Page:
The findings are indicative for policy makers, sector representatives and housing demanders:

The finding on the relationship between the age of house and the housing price can be used as an indicator for determining the annual depreciation value of the houses in Istanbul. In addition, the home owner may make an analysis over rent value/housing price. Also, the square meter-price relationship can be an indicator for the determination of the sales prices of the companies in the construction sector, and the optimum size of the houses to be produced. Furthermore the relationship between the income of the region and the housing prices is very important in terms of showing the effect of the rent obtained as a result of the increase in housing prices on income distribution.

The analyses are based only on the prices of the houses in Istanbul and the ads given in a limited time period. In this context, it is suggested that data can analyzed for a wider time frame for whole Turkey.

Amaç: Bu çalışma, temel olarak çoğunlukla konut fiyatlarında, konutun çevresindeki günlük yaşam aktivitelerine yürüyerek erişebilirliğin etkili olup olmadığını incelemeyi amaçlamaktadır. Bu amaç doğrultusunda konuta özgü diğer faktörlerin fiyat üzerindeki etkisi de tespit edilmeye çalışılmıştır.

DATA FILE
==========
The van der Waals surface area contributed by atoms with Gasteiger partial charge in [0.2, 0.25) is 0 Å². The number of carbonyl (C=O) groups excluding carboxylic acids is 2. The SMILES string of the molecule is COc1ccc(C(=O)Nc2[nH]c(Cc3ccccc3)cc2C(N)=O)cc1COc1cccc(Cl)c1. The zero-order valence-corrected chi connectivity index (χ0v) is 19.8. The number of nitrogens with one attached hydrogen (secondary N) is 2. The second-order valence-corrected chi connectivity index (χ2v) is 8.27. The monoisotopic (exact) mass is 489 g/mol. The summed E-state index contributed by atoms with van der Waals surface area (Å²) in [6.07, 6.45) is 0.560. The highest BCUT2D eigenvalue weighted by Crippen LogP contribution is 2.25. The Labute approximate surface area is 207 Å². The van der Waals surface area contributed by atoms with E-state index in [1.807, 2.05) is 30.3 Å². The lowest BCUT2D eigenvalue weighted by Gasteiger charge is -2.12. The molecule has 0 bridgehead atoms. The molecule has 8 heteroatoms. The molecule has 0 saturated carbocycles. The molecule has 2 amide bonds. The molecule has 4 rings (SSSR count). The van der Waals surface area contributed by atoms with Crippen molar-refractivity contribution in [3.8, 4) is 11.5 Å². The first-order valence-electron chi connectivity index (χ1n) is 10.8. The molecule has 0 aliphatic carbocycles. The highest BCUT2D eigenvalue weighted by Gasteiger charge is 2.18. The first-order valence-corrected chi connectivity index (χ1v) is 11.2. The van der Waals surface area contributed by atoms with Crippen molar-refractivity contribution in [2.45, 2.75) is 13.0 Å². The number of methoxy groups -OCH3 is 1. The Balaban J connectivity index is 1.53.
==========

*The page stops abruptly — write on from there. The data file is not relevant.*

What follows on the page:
Yöntem: Global olarak gayrimenkul hizmeti veren tanınmış bir firmanın web sitesinde yer alan İstanbul’un 29 ilçesinin 2109 satılık ev ilanındaki konut fiyatları ile Yürünebilirlik Skoru (Walkscore), binanın yaşı, dairenin metrekaresi, bulunduğu kat ve ilçenin geliri arasındaki ilişkiye yönelik En Küçük Kareler yöntemi ile analiz yapılmıştır.

Bulgular: Sonuçlar, konut fiyatları üzerinde yürüyüşe elverişliliğin anlamlı bir etkisi olduğunu göstermektedir. Ev fiyatlarında etkili olan diğer faktörlere yönelik de anlamlı etkiler tespit edilmiştir.